You never know what you may find in a stack of old papers. Sometimes
you get lucky, as did Antonio Alessandrini, the proprietor of
Numismatica Globus in Caracas, Venezuela. Some time ago, the dealer
says, he bought a file from the family of Gen. Nicolás Rolando.
Rolando was a military and political leader of the late 19th and
early 20th centuries. In 1894, he was elected constitutional president
of Venezuela’s Bermudez State, and after that he served in many civil,
military, and revolutionary roles. He obviously signed many documents,
and as Alessandrini was moving his office recently, he came across the
file again and gave it another look. He discovered a number of state
bank notes, called “Crédito Público del Estado Bermudez,” of different
values, that he says “have never been known before,” all with
Rolando’s signature as president of Bermudez State.
Make your ‘worthless’ note worth something
Have you noticed the weapons depicted on early American notes?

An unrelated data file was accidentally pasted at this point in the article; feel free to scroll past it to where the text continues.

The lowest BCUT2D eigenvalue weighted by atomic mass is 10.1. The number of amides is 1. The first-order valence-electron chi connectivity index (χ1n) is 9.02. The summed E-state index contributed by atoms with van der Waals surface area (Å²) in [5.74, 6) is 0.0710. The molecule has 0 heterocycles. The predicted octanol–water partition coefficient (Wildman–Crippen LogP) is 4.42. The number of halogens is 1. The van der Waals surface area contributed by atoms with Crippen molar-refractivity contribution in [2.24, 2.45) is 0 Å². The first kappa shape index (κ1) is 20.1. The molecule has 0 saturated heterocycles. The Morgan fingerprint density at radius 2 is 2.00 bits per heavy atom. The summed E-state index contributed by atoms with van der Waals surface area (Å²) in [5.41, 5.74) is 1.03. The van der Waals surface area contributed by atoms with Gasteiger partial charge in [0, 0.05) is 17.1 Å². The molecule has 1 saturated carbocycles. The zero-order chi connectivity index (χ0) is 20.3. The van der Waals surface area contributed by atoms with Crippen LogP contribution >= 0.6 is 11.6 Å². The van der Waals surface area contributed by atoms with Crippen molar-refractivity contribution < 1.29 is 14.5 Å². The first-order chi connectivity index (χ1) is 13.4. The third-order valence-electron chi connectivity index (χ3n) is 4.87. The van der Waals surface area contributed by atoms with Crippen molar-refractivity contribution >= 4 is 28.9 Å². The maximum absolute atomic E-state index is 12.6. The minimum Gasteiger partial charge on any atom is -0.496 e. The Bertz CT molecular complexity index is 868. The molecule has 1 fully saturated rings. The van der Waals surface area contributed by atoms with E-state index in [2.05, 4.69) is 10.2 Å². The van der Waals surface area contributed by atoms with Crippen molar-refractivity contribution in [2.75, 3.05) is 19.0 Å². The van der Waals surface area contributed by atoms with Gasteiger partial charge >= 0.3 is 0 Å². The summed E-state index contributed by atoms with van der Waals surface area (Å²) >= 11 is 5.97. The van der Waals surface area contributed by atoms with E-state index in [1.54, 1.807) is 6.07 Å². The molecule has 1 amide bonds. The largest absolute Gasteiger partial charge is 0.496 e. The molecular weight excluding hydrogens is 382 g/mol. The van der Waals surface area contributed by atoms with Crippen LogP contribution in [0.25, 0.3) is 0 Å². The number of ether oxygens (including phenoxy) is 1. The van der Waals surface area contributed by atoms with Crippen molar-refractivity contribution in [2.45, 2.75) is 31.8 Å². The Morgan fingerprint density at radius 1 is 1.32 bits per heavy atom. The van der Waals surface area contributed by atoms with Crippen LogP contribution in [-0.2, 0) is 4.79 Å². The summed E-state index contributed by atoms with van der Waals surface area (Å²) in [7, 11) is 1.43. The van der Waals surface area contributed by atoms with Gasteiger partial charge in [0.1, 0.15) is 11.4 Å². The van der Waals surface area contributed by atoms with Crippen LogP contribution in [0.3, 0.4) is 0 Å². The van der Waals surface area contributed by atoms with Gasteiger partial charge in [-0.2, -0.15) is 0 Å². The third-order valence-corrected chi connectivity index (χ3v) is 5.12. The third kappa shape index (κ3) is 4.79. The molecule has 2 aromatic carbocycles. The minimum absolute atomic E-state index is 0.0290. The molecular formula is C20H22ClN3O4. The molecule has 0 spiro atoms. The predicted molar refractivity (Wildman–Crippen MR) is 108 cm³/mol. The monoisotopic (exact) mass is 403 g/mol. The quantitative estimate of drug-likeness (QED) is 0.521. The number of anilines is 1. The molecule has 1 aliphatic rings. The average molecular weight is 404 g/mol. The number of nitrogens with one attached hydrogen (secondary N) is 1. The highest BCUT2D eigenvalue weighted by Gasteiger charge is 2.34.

John Kraljevich Jr. puzzles over what’s generally missing from that
arsenal, in his “Collecting Paper” column.
He sold two of them recently, a 1,000-bolivar note and a 1-bolivar
note, for over $1,500 in an auction on his website. Both were printed
and issued in the Venezuelan city of Barcelona and are dated by hand
June 10, 1896. Each measures about 7 inches by 6.5 inches and has the
signatures of five other officials. The serial numbers (60 for the
1-bolivar note and 77 for the 1,000-bolivar note) are handwritten.
Archival documents show a printing of 200 of the former and 110 of the
latter. It is not known if all were placed into circulation.
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These notes were authorized on March 16, 1896, and the March 23 date
printed on them is the date of general issue and possibly the day they
were printed. Nine denominations were authorized. Of them, the 1-, 5-,
10-, 20- and 40-bolívar notes were not usually used as public debt
bonds. Rather they are values meant to be used in payments, as other
similar issues of the time. The notes did not pay interest, making
them analogous to the contemporary issues of Venezuelan banks.
Alessandrini speculates that very few of these notes have survived.
He will offer other denominations in future auctions and may be
contacted by email.